The hard part for most developers, including myself, will be in changing gears from getting our code to work to making it break. Unfortunately, the only way I know how to make this come easier it to take a lot of pride in your work, learn from your mistakes, and do your best to avoid repeating the same mistake twice.

Finally, while I don't want to spend a lot of time on the value of QA, I would like to at least echo Joel's expressed value in having a human making sure your code works. In addition to functional validation, real live people will also provide usability, performance (sometimes), and general workflow feedback, which is invaluable to creating a great user experience for your users. Think of them as someone asynchronously pair programming with you rather than being at odds with them.

Tuesday, July 28, 2009

Late 2009 Software List (Mac)

Following right behind my list of standard Windows applications I have installed, here is my list of developer tools, utilities, and general purpose software I have installed for Mac OS X.

  • SubEthaEdit: Great text editor that includes revolutionary collaboration support through Bonjour
  • TextWrangler: Free text editor for Bare Bones Software; subset of their BBEdit product
  • TextMate: Powerful text editor used by the Ruby on Rails team
  • Xcode: Apple's IDE; bundled with Mac OS X, but not installed by default
  • Safari: Apple's built-in browser, and my personal favorite
  • FireFox: Fully featured and extensible browser; very popular for its features and standards support; you'll probably want to install FireBug, a web development plugin for FireFox
  • VLC media player: Plays every file I've ever thrown at it, with a minialistic and Mac-native interface
Office Suites
  • Office 2008 for Mac: I got a great deal on Black Friday 2007, otherwise, I wouldn't have a copy; it is nice for working with the latest native Microsoft formatted documents
  • iWork: Consists of Apple's word processor (Pages), spreadsheet (Numbers), and presentation software (Keynote); great for the price, and does everything I need it to
I didn't include a utilities section this time, because OS X comes with a plethora of small application. Here's the list of bundled applications I have in my Dock:
  • Dictionary
  • Calculator
  • TextEdit (defaulted plain text mode)
  • The whole iLife suite (iTunes, iPhoto, GarageBand, iMovie, and iWeb)
  • DVD Player
  • Time Machine
  • iSync
  • Software Update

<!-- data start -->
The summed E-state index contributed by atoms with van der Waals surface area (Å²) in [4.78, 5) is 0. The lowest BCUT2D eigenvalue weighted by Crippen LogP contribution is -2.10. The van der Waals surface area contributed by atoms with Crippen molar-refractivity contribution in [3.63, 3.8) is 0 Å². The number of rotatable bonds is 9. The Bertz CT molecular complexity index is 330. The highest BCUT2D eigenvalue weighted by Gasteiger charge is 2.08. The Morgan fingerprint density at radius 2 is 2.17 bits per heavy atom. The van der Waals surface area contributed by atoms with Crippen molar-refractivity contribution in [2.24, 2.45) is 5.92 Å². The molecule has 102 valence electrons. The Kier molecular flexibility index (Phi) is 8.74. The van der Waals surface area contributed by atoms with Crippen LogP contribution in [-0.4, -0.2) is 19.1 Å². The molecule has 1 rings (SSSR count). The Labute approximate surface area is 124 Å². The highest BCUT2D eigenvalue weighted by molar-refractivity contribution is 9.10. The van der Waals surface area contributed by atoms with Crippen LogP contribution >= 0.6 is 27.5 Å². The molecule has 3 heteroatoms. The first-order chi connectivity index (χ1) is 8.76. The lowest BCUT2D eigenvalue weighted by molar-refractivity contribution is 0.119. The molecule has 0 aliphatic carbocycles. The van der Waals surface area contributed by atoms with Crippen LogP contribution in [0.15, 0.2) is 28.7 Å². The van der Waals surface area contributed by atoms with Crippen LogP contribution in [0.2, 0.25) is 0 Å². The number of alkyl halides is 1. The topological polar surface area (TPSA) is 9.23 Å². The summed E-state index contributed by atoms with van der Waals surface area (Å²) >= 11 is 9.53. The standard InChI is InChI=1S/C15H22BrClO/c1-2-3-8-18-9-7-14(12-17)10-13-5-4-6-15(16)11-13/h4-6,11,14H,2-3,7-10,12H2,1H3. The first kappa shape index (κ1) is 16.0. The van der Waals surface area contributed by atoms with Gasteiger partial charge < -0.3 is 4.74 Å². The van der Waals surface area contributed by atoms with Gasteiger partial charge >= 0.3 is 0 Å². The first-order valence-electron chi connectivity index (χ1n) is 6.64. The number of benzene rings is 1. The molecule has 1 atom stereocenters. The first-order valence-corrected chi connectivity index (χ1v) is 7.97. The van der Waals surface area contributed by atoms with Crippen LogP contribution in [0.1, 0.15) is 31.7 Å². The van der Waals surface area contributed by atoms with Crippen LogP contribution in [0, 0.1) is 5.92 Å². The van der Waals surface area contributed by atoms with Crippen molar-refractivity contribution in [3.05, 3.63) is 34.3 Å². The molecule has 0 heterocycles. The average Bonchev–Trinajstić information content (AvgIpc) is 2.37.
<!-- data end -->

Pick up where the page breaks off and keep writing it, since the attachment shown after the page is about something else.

• Activity Monitor
  • Console
  • Network Utility
  • Terminal
I've also trimmed my Dashboard widgets down to Weather only.

The only other observation I'd like to make is that besides having the OS come with more applications, the applications I do pay for are a lot cheaper altogether than the applications I pay for on Windows.

Monday, July 27, 2009

Late 2009 Software List (Windows)

Inspired by Scott Hanselman's Ultimate Developers and Power Users Tool List for Windows (the latest version I could find was 2007), I'ved decided to create my own. FYI, I'm running Windows 7 (64-bit) on a Mac Pro.

Update: You can find my Mac list here

Development and Design


  • Internet Explorer 8: Built into Windows or available as an upgrade; be sure to upgrade to version 8 if you haven't already!
  • Google Chrome: Google's browser; fast and small, but lacking in extensibility; I'm also subscribed to the Dev Channel, giving me frequent auto-updates
  • Mozilla FireFox: Fully featured and extensible browser; very popular for its features and standards support; you'll probably want to install FireBug, a web development plugin for FireFox
  • Safari: Apple's browser; allows for Mac and iPhone compatility testing, since all of Apple's version are based on WebKit; version 4 plays much nicer with Windows


  • uTorrent: The best and fastest torrent client out there
  • 7-zip: Open source zip file utility; integrates nicely into the shell
  • Adobe Flash Player: Only on the list for youtube and the occasional game trailer
  • Foxit Reader: The free and best PDF viewer out there; dump your Adobe Acrobat garbage immediately if you haven't already


  • QuickTime: Yes it's slow and doesn't play nice on Windows, but the video quality is good, and there are a lot of movie trailers on Apple's website
  • iTunes: Only installed to get MP3s on my iPod
  • PowerISO: Great utility for creating and extracting .iso files; supports CD/DVD burning too
  • VLC media player: Plays every file I've ever thrown at it, with a minialistic interface


  • Windows Live Messenger: While others are available, supports what I need without much fuss after some tweaking
  • Skype: Free voice-over-IP (VOIP) client; you can upgrade your account to make phone calls too
  • SharedView: Screen sharing application from Microsoft; very handy for remote folks


  • WinSplit Revolution: Great utility for moving/resizing windows; includes quite a few defaults and can be customized

Office Suite

  • Office 2007: Includes Word, Excel, PowerPoint, Outlook, and others, depending on the version; if you can't afford Office, don't want to pay for Office, or don't care for the ribbon interface, give OpenOffice a try

Friday, July 17, 2009

The Essence of Software Craftsmanship

Alan Stevens gave a great talk at the Nashville .NET Users Group last night titled "The Taming of the Code". One of the points he got across what that trying to explain good software engineering principles to new or stagnant developers on your team is really hard. And it's hard for a few reasons:
  • The terms can be strange and hard to remember (The Liskov Substitution Principle)